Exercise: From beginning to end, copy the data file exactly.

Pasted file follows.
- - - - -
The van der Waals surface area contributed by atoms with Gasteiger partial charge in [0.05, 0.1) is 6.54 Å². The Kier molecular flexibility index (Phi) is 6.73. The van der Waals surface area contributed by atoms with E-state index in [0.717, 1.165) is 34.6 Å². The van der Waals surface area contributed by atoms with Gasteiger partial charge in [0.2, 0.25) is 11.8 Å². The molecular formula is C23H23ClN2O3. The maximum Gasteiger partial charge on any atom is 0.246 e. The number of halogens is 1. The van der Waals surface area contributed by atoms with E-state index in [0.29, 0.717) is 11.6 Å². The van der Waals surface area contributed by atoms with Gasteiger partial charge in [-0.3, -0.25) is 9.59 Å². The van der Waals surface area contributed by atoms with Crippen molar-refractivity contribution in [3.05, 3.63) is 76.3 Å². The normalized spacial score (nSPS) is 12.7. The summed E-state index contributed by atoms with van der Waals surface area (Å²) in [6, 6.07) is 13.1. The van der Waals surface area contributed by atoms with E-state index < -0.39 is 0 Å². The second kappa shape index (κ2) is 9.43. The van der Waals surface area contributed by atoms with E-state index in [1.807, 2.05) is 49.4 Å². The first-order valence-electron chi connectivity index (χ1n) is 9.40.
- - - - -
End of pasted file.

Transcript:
The van der Waals surface area contributed by atoms with Gasteiger partial charge in [0.05, 0.1) is 6.54 Å². The Kier molecular flexibility index (Phi) is 6.73. The van der Waals surface area contributed by atoms with E-state index in [0.717, 1.165) is 34.6 Å². The van der Waals surface area contributed by atoms with Gasteiger partial charge in [0.2, 0.25) is 11.8 Å². The molecular formula is C23H23ClN2O3. The maximum Gasteiger partial charge on any atom is 0.246 e. The number of halogens is 1. The van der Waals surface area contributed by atoms with E-state index in [0.29, 0.717) is 11.6 Å². The van der Waals surface area contributed by atoms with Gasteiger partial charge in [-0.3, -0.25) is 9.59 Å². The van der Waals surface area contributed by atoms with Crippen molar-refractivity contribution in [3.05, 3.63) is 76.3 Å². The normalized spacial score (nSPS) is 12.7. The summed E-state index contributed by atoms with van der Waals surface area (Å²) in [6, 6.07) is 13.1. The van der Waals surface area contributed by atoms with E-state index < -0.39 is 0 Å². The second kappa shape index (κ2) is 9.43. The van der Waals surface area contributed by atoms with E-state index in [1.807, 2.05) is 49.4 Å². The first-order valence-electron chi connectivity index (χ1n) is 9.40.